Singulair, the brand name for montelukast, is a medication used to treat allergies and asthma. The drug helps alleviate sneezing, congestion, and inflammation. However, Singulair has come under intense scrutiny in recent years for links to adverse mood-related effects. Specifically, the drug is associated with suicidal ideation. A number of studies have investigated this link and the FDA has introduced a black box warning to Singulair packaging. Singulair medication’s link to suicidal behavior, particularly in children, has also launched lawsuits targeting drugmakers. For attorneys pursuing similar Singulair lawsuits, here’s what you need to know.
Singular (montelukast sodium) is a prescription drug commonly used to treat allergies and asthma. It first received FDA approval in 1998. Singulair is manufactured by Merck. At the time of its release, the only adverse effect linked to Singulair was insomnia.
Singulair is categorized as a leukotriene receptor antagonist (LTRA). Leukotrienes are compounds in the lungs that accelerate the processes behind an asthma attack. Singulair works to actively block these compounds. The drug also reduces pro-inflammatory cells called neutrophils.
Singulair is intended to prevent asthma attacks and relieve common allergy symptoms. It is not a fast-acting medication and does not replace a rescue inhaler. Singulair is taken once daily and is available to individuals as young as 12 months. It’s available as granules, chewable tablets, and swallowable tablets.
After Singulair had been on the market for 10 years, the FDA began investigating reports of associated mood side effects. The Agency based its investigation on user data from its Adverse Event Reporting System (FAERS). The FDA ultimately added a warning about possible neuropsychiatric events while taking Singulair.
In the years following, research studies continued to examine the sudden onset of neuropsychiatric symptoms in Singulair users. From this body of research, suicidal ideation was more frequently reported in children. Other reported side effects include headache, insomnia, behavioral changes, and mood swings. Multiple studies also report that symptoms often resolve shortly after ceasing Singulair treatment.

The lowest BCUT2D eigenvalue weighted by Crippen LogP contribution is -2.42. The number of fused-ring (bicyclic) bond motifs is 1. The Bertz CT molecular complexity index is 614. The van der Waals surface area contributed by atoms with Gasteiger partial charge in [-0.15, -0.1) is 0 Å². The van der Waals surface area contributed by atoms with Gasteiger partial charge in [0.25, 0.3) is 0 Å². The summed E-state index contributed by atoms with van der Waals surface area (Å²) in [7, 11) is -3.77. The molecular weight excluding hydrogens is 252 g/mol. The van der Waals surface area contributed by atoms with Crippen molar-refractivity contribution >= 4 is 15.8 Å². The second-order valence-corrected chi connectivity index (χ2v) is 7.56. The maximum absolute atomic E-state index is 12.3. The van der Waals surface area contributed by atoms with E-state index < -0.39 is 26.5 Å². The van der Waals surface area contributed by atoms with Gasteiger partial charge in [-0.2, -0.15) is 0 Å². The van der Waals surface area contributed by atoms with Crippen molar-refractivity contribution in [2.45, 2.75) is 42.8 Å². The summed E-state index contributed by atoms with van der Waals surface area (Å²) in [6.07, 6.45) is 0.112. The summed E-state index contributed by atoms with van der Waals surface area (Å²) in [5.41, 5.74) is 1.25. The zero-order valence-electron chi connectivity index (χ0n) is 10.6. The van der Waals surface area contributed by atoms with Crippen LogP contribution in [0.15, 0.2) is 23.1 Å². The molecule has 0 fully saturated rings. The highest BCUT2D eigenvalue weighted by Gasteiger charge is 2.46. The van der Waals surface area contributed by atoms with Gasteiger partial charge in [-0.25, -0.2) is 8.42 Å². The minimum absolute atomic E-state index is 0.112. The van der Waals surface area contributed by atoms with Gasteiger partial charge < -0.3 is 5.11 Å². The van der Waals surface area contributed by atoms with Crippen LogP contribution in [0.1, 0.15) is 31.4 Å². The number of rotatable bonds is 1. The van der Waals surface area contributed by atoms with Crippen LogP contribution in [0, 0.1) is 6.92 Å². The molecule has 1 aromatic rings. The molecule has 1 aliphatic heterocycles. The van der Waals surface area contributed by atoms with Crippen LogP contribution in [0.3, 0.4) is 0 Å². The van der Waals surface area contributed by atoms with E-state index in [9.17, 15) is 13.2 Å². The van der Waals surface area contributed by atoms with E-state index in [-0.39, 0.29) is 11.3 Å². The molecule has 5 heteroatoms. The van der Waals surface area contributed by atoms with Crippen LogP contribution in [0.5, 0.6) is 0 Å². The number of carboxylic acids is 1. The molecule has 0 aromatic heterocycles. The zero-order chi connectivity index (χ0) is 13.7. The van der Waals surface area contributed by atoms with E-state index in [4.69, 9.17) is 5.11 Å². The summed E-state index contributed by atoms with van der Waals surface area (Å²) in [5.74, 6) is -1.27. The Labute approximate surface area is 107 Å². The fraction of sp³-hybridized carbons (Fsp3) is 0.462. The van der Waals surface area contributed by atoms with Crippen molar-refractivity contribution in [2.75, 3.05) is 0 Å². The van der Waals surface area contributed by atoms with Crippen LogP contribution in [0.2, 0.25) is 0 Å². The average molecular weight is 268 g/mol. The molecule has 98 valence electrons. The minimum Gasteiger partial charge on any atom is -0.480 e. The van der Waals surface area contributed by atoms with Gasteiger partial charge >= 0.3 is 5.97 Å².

After observing extensive adverse event reporting, the FDA reconsidered Singulair’s warning label. This change was also prompted by a letter from the Parents United for Pharmaceutical Safety and Accountability and the Montelukast (Singulair) Side Effects Support and Discussion Group. This letter implored the FDA to revise Singulair’s warning message. It argued the current label did not “adequately capture the scope and magnitude” of adverse effects.
The Agency was also influenced by a 2019 Pediatric Advisory Committee meeting detailed all known adverse effects of Singulair. Per the Committee, these side effects included, “agitation, aggressive behavior or hostility, anxiousness, depression, disorientation, disturbance in attention, dream abnormalities, dysphemia (stuttering), hallucinations, insomnia, irritability, memory impairment, obsessive-compulsive symptoms, restlessness, somnambulism, suicidal thinking and behavior (including suicide), tic, and tremor.”
In 2020, the FDA instated a black box warning on Singulair packaging. The message explains the drug carries a risk of “serious mental health side effects.”
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